Search Results for "money sign"
Share May 03, 1992's comic on:
Dilbert and Dogbert walk out of a restaurant. The sign in the window says, "All you can eat $7.00." A man yells, "Hey! Stop!" The waiter says, "You owe us another $14." The waiter continues, "You deliberately put more than you could eat on your plates." The man continues, "Technically, our agreement is 'all you can eat,' not 'all you can waste.'" The man thinks, "Mom wanted me to be a lawyer, but I said, 'No, food services is where I'm needed.'" Dilbert says, "I believe this is your department, Dogbert." Dogbert says, "Technically, it's all you CAN eat, not all you DO eat." The man thinks, "Ooh . . . He's good."
Share May 17, 1992's comic on:
Dogbert stands in front of a store with a sign that says, "Tennis rackets on sale." Dogbert tells the salesclerk, "I'm looking for a new racket." The clerk says, "You're probably interested in our colorful all-plastic rackets for pathetic beginners." Dogbert replies, "No, actually I'm interested in the titanium alloy Deathstick 3000." The salesperson laughs and says, "Ha ha! As if a dumpy little pooch could handle that kind of power on the court!" The salesman hands Dogbert a racket and says, "Here . . . You can touch it, but I'm only humoring you." The salesclerk crashes through the wall. Dogbert holds the racket and says, "This is the perfect racket for those who don't take losing gracefully."
Share May 21, 1992's comic on:
Dilbert asks a man, "What happened to your head, Dave?" Dave replies, "I'm cutting my own hair now." Dave's hair is unevenly cut and shaved in places. Dave continues, "I'm not too far along the old learning curve, but at least I'm saving money." Dilbert asks, "How much did you save?" Dave replies, "Not counting the divorce and therapy?"
Share June 15, 1992's comic on:
Dilbert asks Dogbert, "What did you do to your hair?" Dogbert's hair is styled in a pompadour. Dogbert replies, "It's for my new television show, 'Healing for Dollars.' People send more money if you have this kind of hair." A man and a woman sit on a couch watching Dogbert's tv show. The woman says, "It might be a trick." The man replies, "That's what I thought until I saw his hair." Dogbert says, "Checks or money order."
Share June 17, 1992's comic on:
Dogbert sits at a desk counting bags of money and humming. Dilbert says, "A news crew is here to investigate your television healing scam." Dogbert sits in a chair across from a reporter and a tv camera. The reporter says, "Explain to our 40 million viewers where the money actually goes." Dogbert replies, "Send those checks to Dogbert, post office box . . ." The reporter thinks, "Maybe I phrased that wrong."
Share June 24, 1992's comic on:
Dogbert says to a classroom full of people at desks, "Welcome to Dogbert's School of Common Sense." Dogbert continues, "I've asked you to pay tuition in advance; that way if you're unsatisfied with the school, you'll have the added negotiation leverage of having already paid." As the students hand Dogbert money he says, "And thanks, Alice, for asking if tipping is customary."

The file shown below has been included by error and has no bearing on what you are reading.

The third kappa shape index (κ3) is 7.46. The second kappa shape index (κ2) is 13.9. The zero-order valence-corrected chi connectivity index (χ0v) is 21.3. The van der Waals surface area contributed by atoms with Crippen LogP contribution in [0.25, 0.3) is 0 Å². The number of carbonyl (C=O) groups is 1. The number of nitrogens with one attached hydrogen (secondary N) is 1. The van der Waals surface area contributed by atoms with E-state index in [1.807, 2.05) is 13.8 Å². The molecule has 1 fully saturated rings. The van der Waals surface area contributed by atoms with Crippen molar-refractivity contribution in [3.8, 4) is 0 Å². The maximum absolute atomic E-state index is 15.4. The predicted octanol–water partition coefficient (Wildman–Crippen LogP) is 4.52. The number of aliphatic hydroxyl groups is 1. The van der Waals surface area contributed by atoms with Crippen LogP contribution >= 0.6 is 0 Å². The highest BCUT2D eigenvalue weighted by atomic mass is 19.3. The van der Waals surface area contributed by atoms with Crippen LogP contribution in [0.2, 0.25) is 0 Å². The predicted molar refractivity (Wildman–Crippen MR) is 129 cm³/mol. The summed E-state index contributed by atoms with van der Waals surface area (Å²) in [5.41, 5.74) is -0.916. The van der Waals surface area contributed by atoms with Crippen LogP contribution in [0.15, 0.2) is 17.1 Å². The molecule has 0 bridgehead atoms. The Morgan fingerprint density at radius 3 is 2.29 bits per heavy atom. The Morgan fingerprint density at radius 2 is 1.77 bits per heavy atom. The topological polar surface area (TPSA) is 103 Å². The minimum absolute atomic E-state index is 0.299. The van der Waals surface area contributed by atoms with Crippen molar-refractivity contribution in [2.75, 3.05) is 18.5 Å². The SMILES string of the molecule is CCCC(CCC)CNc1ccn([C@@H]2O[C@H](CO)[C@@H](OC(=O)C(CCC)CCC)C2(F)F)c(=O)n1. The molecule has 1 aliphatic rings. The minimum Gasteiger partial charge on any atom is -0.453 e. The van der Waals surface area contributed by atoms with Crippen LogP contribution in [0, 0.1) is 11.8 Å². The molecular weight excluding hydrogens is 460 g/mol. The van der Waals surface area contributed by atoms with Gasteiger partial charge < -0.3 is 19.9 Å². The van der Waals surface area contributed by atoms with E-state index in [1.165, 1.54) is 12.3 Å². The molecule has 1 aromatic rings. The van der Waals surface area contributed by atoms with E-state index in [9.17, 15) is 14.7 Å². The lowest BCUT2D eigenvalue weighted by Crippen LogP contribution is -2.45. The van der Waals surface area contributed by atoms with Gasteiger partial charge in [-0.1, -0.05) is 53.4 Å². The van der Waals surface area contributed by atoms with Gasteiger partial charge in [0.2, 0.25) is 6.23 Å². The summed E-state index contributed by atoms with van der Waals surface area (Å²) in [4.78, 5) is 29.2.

Share July 06, 1992's comic on:
Dogbert answers the door and a man in a suit says, "Hi! I want to be your financial advisor." The man continues, "I've come to live with you. We'll eventually form a lifelong bond of trust and friendship." Dogbert says angrily, "I liked better when you guys just took our money." The man says, "I recommend a strategy called 'Churn.'"
Share July 08, 1992's comic on:
Dilbert and the financial advisor sit at the table. The advisor says, "For the timid investor, I recommend our 'Perpetual Certificates of Deposit.'" The man continues, "They earn the highest possible interest. The only trade-off is that you can never withdraw it." Dilbert asks, "Why don't I just fling my money out a window?" The advisor replies, "Ah, you've heard of our 'Flying Debenture' product?"
Share July 09, 1992's comic on:
Dilbert and the financial advisor sit at the table. The advisor says as Dilbert reads a brochure, "That's our new 'Strategic Diversification Fund.'" The man continues, "Our lawyers put your money in little bags, then we have trained dogs bury them around town." Dilbert asks, "Do they bury the bags or the lawyers?" The advisor replies, "We've tried it both ways."
Share July 10, 1992's comic on:
Dilbert says to Dogbert, "I invested all of my money in stock options." Dogbert asks, "What's an option?" Dilbert explains, "It's complicated . . . Basically, you give your money to a stock broker and he buys nice things for his family." Dilbert asks, "Do you have any snide comments?" Dogbert replies, "No, you took all the fun out of it."